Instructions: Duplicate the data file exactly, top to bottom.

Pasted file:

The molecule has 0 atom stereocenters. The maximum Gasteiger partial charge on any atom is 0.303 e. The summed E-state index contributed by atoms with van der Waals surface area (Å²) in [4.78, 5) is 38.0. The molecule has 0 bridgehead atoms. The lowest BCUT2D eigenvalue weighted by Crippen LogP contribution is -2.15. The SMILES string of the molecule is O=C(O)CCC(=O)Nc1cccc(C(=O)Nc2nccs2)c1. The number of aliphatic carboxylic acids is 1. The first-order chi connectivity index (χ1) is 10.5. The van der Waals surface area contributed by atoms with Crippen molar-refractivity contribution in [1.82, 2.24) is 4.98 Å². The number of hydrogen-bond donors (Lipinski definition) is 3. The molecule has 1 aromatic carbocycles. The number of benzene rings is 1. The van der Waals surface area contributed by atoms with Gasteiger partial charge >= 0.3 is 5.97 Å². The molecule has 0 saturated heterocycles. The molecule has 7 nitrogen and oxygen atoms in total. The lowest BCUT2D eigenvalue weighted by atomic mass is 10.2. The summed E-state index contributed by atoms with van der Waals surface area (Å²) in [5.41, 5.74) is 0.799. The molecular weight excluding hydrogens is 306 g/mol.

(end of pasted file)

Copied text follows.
The molecule has 0 atom stereocenters. The maximum Gasteiger partial charge on any atom is 0.303 e. The summed E-state index contributed by atoms with van der Waals surface area (Å²) in [4.78, 5) is 38.0. The molecule has 0 bridgehead atoms. The lowest BCUT2D eigenvalue weighted by Crippen LogP contribution is -2.15. The SMILES string of the molecule is O=C(O)CCC(=O)Nc1cccc(C(=O)Nc2nccs2)c1. The number of aliphatic carboxylic acids is 1. The first-order chi connectivity index (χ1) is 10.5. The van der Waals surface area contributed by atoms with Crippen molar-refractivity contribution in [1.82, 2.24) is 4.98 Å². The number of hydrogen-bond donors (Lipinski definition) is 3. The molecule has 1 aromatic carbocycles. The number of benzene rings is 1. The van der Waals surface area contributed by atoms with Gasteiger partial charge >= 0.3 is 5.97 Å². The molecule has 0 saturated heterocycles. The molecule has 7 nitrogen and oxygen atoms in total. The lowest BCUT2D eigenvalue weighted by atomic mass is 10.2. The summed E-state index contributed by atoms with van der Waals surface area (Å²) in [5.41, 5.74) is 0.799. The molecular weight excluding hydrogens is 306 g/mol.